Circle of Animals/Zodiac Heads, the first major public sculpture installation in the United States by Chinese artist Ai Weiwei, formally opened the other day at the Pulitzer Fountain outside the Plaza Hotel despite the absence of the artist.Â The sculptures copy 18th century heads found in the gardens of the Old Summer Palace near Beijing, which was ransacked by British and French troops during the Second Opium War of 1860. An outspoken and increasingly vocal critic of Communism, Ai was arrested last month in China on what many consider fabricated charges designed to keep him silent. His whereabouts are currently unknown. A curator from the Guggenheim, which has launched an online petition calling for Ai’s release, was on hand for the opening to read the artist’s words: “Without freedom of speech there is no modern world, just a barbaric one.”
“Every work comes into being in the same way as the cosmos – by means of catastrophe.Â The creation of the work of art is the creation of the world.”
Vasily Kandinsky, 1913
The Kandinsky show at the Guggenheim in New York is so transporting that it counts as travel in my book.Â Taking up the entire rotunda gallery, it’s one of the most comprehensive retrospectives of the artist’s life and work, drawn largely from the collections of three major museums with extensive Kandinsky holdings:Â The Guggenheim, the Center Pompidou in Paris, and Munich’s StÃ¤dtische Galerie.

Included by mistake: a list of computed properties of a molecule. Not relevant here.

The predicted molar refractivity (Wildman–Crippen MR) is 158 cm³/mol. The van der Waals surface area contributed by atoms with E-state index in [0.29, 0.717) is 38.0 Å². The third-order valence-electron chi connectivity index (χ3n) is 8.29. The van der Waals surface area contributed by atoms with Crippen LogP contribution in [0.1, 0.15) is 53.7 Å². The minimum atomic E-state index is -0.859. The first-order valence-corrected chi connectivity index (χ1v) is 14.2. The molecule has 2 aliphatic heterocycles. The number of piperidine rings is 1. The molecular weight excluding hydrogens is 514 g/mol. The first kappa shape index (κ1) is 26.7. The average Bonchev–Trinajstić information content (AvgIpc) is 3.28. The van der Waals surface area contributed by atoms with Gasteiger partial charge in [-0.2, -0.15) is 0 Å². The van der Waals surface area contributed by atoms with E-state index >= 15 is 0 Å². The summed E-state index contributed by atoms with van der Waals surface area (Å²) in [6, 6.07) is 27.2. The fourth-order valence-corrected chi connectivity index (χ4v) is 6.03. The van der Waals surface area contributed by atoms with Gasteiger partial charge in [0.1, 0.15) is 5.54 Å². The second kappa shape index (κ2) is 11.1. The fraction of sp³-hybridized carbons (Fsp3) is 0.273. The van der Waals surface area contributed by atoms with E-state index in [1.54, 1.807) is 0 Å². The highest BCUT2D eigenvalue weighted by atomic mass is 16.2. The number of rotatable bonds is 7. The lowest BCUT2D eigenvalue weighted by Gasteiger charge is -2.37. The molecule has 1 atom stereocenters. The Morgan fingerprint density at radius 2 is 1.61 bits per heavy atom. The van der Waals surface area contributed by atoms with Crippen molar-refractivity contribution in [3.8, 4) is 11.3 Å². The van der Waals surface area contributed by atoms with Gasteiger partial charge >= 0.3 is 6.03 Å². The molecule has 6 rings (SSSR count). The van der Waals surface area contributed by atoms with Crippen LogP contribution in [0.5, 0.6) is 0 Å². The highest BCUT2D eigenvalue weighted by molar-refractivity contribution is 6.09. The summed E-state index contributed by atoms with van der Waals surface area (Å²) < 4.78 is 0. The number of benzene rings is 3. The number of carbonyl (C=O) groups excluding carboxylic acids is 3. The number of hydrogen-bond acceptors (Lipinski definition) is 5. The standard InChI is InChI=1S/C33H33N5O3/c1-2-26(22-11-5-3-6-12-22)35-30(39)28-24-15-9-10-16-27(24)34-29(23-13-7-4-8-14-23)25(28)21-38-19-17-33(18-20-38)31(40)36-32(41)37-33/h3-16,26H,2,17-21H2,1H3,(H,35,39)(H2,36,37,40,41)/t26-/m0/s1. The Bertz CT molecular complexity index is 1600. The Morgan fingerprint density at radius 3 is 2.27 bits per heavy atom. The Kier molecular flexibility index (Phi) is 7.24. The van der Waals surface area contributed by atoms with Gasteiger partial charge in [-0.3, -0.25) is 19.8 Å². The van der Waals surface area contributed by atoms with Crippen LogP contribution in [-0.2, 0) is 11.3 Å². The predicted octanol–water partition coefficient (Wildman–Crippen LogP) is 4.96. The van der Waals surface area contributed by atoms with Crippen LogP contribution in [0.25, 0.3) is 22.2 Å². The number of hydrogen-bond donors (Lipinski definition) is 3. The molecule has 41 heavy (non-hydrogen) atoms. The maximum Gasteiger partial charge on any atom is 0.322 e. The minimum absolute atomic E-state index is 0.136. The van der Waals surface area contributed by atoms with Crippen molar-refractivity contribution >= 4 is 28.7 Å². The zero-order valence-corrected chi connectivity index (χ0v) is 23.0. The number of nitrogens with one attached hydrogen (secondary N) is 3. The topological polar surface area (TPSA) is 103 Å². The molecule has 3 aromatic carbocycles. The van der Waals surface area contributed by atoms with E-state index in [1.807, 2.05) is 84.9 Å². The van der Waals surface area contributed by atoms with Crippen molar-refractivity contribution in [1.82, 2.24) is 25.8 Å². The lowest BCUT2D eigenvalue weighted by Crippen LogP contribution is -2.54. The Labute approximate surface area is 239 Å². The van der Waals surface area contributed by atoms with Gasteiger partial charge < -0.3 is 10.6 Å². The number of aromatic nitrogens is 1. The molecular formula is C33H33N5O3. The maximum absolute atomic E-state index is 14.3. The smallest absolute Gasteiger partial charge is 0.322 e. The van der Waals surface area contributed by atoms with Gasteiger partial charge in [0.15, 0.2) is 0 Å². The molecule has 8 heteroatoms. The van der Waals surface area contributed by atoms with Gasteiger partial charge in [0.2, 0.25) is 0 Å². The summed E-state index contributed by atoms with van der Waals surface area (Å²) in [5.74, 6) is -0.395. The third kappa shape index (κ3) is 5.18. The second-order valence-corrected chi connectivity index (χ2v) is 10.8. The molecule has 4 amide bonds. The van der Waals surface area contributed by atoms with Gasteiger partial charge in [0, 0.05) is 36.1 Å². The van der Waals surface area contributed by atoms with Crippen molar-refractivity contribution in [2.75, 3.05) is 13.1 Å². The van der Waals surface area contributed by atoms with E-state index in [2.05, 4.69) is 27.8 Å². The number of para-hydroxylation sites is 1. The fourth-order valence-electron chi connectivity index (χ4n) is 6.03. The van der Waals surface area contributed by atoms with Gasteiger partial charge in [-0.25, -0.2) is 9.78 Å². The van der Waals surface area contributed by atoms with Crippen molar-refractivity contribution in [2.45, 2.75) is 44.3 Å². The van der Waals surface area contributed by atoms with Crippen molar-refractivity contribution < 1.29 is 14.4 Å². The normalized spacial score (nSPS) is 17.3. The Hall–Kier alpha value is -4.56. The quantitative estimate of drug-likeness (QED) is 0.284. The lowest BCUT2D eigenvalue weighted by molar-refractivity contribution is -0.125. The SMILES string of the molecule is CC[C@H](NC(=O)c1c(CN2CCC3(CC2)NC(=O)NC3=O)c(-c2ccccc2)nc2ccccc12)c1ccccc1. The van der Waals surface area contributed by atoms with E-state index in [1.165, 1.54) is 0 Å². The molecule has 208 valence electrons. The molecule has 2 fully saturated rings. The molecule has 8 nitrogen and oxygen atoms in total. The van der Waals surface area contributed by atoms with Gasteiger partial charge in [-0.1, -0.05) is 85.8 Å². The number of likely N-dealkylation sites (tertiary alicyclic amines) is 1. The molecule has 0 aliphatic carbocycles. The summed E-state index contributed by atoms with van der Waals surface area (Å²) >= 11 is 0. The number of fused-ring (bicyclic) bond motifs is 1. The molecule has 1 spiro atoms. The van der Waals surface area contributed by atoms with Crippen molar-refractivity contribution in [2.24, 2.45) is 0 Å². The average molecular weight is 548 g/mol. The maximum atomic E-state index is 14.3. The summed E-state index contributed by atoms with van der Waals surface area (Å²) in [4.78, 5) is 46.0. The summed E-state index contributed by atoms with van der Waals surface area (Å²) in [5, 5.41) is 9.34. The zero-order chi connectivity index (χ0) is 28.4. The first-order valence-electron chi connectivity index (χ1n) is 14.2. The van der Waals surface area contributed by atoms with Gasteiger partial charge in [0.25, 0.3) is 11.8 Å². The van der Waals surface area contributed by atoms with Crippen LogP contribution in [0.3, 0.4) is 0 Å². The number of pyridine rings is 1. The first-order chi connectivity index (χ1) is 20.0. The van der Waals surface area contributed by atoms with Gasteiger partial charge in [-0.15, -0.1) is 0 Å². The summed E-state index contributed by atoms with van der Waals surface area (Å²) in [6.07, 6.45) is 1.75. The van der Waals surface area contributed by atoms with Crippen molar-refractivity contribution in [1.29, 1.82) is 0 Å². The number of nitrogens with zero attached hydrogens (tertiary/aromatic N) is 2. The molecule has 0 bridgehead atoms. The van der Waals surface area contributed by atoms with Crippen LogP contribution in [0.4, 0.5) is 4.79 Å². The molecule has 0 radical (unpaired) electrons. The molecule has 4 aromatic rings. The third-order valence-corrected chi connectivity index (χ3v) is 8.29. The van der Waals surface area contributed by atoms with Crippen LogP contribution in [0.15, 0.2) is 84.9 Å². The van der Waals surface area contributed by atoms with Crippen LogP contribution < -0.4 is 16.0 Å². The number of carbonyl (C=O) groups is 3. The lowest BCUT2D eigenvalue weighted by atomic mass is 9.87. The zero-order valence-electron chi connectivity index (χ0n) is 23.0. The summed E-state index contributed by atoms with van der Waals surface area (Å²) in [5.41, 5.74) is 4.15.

What I most appreciate about Kandinsky is how he was trying to get through to something completely new:Â a unified theory of abstraction that freed the artist from nature while moving the viewer in as cathartic a way as music.Â In the early paintings you can see the struggle to turn theory into practice; quite literally, you see the work in the work.Â Playwright Samuel Beckett once wrote “Fail again.Â Fail better.”Â And as you slowly make your way up the great ramp of the gallery, you can vividly witness Kandinsky doing just that.Â The paintings are incredibly emotive, utilizing strong brushwork and geometry to focus the eye and draw the viewer into the turmoil of the canvas.
The later paintings I’m afraid don’t really live up to the promise of his original idealistic vision.Â They’re beautiful – don’t get me wrong; saturated in jewel tones and later, pastels, they look like luxurious textiles.Â Yet they have more in common with the amusing doodles of Klee than the genre-breaking atonal music of Schoenberg, who was a frequent inspiration as well as collaborator.Â Like objects preserved in amber, they are almost too perfect, too polished – rather than inviting the viewer into the chaos, they keep us at arm’s length.